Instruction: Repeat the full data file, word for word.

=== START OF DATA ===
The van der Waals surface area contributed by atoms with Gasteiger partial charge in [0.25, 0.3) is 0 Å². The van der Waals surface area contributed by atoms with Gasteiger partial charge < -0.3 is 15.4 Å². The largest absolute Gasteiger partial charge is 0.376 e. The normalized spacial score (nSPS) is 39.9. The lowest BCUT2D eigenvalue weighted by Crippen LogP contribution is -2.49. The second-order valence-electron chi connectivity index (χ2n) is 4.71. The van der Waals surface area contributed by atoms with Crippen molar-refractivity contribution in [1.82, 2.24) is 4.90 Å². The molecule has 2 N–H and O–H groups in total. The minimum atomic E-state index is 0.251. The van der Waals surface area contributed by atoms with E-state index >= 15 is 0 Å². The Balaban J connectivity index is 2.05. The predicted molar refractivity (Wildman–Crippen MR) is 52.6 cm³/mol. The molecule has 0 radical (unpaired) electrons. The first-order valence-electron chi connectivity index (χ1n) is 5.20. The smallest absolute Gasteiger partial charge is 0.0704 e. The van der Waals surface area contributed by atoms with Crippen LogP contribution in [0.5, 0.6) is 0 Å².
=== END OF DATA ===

The van der Waals surface area contributed by atoms with Gasteiger partial charge in [0.25, 0.3) is 0 Å². The van der Waals surface area contributed by atoms with Gasteiger partial charge < -0.3 is 15.4 Å². The largest absolute Gasteiger partial charge is 0.376 e. The normalized spacial score (nSPS) is 39.9. The lowest BCUT2D eigenvalue weighted by Crippen LogP contribution is -2.49. The second-order valence-electron chi connectivity index (χ2n) is 4.71. The van der Waals surface area contributed by atoms with Crippen molar-refractivity contribution in [1.82, 2.24) is 4.90 Å². The molecule has 2 N–H and O–H groups in total. The minimum atomic E-state index is 0.251. The van der Waals surface area contributed by atoms with E-state index >= 15 is 0 Å². The Balaban J connectivity index is 2.05. The predicted molar refractivity (Wildman–Crippen MR) is 52.6 cm³/mol. The molecule has 0 radical (unpaired) electrons. The first-order valence-electron chi connectivity index (χ1n) is 5.20. The smallest absolute Gasteiger partial charge is 0.0704 e. The van der Waals surface area contributed by atoms with Crippen LogP contribution in [0.5, 0.6) is 0 Å².